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Part-Time Work during Post-compulsory Education and Examination Performance: Help or Hindrance?

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  • McVicar, Duncan
  • McKee, Brian

Abstract

This paper examines the effects on examination performance of having a part-time job whilst in full-time post-sixteen education, using new data on young people in Northern Ireland. Around 35% engaged in part time employment during their education spell, compared to over 60% found by recent GB studies. This may be related to Northern Ireland's comparatively slack youth labour market and might reflect part-time employment levels in other peripheral regions. Our estimations suggest working part-time per se is not detrimental to examination performance, although working long hours is. Policy makers might improve educational performance by reducing incentives to work long hours. Copyright 2002 by Scottish Economic Society.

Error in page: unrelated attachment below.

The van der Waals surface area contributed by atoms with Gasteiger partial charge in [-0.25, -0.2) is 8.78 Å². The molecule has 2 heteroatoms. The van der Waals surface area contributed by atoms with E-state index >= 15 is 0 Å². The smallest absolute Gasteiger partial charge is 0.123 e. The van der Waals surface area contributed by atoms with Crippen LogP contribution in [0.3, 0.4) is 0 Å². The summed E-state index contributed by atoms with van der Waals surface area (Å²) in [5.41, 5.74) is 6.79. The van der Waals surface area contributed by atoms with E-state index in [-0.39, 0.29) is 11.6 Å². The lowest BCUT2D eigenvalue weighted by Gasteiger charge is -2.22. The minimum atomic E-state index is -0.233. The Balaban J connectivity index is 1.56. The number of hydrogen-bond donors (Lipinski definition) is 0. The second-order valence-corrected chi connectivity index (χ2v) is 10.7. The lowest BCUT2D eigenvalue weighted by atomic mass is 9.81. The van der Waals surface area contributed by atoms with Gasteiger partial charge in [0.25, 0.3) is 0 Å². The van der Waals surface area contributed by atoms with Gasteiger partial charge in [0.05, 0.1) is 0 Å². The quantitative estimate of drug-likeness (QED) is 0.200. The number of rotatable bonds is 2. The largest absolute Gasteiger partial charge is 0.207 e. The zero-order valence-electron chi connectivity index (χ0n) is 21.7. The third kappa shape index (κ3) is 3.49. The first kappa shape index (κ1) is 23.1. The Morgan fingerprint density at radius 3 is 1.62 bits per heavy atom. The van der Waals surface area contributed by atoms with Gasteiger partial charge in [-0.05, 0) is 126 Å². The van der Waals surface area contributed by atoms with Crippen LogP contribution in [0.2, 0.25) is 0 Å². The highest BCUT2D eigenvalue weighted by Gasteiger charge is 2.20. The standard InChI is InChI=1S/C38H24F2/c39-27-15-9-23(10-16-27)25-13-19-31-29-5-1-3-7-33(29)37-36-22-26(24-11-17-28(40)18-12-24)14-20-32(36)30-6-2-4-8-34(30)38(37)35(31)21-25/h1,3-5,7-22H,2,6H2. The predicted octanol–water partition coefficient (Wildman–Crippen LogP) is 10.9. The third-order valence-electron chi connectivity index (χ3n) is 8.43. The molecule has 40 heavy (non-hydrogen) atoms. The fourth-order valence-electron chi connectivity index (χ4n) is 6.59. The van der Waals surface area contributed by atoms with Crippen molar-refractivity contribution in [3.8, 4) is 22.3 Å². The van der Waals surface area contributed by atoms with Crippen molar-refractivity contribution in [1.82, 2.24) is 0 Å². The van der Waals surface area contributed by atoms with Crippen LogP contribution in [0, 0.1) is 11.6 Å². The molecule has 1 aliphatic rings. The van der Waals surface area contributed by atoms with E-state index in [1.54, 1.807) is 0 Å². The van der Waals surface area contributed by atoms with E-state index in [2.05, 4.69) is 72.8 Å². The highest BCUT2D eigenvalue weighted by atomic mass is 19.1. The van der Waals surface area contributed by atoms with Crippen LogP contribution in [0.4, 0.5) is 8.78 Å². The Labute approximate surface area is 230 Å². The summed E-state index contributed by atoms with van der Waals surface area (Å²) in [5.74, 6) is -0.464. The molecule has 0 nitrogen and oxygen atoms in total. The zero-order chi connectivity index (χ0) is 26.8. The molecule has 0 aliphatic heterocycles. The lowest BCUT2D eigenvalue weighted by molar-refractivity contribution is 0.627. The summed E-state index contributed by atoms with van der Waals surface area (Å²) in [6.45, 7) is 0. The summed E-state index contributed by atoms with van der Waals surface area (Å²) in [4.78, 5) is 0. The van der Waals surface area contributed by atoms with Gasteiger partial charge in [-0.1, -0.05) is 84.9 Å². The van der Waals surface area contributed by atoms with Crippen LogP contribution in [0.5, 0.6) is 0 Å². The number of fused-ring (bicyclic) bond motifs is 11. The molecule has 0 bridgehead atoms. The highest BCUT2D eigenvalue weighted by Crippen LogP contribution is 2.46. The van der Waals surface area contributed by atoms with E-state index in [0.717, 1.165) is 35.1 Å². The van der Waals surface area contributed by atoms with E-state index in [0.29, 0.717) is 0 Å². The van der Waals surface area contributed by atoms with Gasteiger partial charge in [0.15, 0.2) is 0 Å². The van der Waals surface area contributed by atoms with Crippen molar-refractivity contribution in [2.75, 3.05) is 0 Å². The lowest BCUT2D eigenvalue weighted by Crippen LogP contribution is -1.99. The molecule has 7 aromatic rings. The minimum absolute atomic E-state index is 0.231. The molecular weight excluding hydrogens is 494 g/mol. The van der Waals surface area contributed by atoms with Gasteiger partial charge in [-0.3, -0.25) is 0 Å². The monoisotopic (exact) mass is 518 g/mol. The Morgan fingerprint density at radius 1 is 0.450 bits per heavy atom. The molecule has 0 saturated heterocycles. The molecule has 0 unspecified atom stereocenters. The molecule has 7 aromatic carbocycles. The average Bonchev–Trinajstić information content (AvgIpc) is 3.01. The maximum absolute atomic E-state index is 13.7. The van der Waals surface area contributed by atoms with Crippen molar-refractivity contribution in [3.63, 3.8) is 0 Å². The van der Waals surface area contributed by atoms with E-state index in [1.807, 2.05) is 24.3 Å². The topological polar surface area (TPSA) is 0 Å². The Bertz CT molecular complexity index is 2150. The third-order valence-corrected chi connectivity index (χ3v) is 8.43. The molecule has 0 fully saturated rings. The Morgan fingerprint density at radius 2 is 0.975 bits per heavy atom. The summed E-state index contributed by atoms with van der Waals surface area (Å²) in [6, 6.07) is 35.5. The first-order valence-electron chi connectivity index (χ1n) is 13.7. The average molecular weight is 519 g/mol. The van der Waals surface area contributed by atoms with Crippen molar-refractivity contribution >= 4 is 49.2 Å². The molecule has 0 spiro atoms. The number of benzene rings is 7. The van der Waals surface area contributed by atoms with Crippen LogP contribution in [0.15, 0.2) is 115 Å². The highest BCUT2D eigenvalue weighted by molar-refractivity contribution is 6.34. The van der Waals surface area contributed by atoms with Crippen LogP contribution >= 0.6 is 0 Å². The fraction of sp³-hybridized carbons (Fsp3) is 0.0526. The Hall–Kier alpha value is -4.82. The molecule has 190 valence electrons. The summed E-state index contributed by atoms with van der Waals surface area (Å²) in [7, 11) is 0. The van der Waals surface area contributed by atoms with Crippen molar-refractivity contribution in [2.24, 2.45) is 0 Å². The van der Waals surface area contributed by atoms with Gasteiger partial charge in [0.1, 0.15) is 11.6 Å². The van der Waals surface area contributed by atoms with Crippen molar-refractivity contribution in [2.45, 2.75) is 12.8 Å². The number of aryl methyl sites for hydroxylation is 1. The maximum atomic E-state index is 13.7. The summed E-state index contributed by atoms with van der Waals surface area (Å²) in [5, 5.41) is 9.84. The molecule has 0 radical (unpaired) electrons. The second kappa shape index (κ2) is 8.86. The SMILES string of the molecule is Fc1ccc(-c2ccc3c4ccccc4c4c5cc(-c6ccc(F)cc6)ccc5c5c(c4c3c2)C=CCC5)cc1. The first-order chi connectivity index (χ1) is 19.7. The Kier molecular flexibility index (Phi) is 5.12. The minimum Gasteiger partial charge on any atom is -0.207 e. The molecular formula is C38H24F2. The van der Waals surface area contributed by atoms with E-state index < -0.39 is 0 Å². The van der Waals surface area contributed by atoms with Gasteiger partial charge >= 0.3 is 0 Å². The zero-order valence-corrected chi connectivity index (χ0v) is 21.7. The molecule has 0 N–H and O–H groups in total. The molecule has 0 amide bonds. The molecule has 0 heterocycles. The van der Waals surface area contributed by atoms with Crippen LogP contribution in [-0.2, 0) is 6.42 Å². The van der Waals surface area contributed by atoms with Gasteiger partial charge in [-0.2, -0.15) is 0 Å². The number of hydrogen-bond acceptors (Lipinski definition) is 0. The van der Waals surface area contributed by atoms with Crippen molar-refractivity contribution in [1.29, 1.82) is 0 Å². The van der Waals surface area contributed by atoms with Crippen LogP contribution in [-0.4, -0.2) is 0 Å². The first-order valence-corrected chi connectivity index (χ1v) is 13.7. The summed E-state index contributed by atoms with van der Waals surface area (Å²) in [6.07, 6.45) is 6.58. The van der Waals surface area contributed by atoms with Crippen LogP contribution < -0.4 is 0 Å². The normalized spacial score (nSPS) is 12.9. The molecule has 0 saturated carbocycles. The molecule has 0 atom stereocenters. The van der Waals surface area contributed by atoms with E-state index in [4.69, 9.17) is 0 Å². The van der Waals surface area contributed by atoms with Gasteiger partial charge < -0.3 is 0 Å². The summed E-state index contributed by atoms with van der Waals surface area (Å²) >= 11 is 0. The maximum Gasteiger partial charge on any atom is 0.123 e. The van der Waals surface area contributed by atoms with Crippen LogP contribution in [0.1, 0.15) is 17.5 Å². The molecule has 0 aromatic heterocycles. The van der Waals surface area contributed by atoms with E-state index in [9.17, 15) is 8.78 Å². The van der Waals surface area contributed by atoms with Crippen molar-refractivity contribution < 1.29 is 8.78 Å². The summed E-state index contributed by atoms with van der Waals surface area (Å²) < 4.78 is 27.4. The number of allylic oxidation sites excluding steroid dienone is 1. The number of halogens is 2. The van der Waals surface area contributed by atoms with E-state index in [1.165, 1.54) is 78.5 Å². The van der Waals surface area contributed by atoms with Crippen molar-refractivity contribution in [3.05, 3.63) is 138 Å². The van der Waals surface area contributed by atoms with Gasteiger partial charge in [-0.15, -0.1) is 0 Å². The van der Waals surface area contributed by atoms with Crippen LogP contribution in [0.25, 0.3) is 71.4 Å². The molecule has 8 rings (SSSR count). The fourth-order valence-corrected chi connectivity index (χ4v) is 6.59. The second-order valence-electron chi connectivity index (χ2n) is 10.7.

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Bibliographic Info

Article provided by Scottish Economic Society in its journal Scottish Journal of Political Economy.

Volume (Year): 49 (2002)
Issue (Month): 4 (September)
Pages: 393-406

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Handle: RePEc:bla:scotjp:v:49:y:2002:i:4:p:393-406

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Cited by:
  1. William H. Greene & David A. Hensher, 2008. "Modeling Ordered Choices: A Primer and Recent Developments," Working Papers 08-26, New York University, Leonard N. Stern School of Business, Department of Economics.
  2. Mark Bailey, 2003. "The labour market participation of Northern Ireland University Students," Applied Economics, Taylor & Francis Journals, vol. 35(11), pages 1345-1350.
  3. repec:qld:uq2004:508 is not listed on IDEAS

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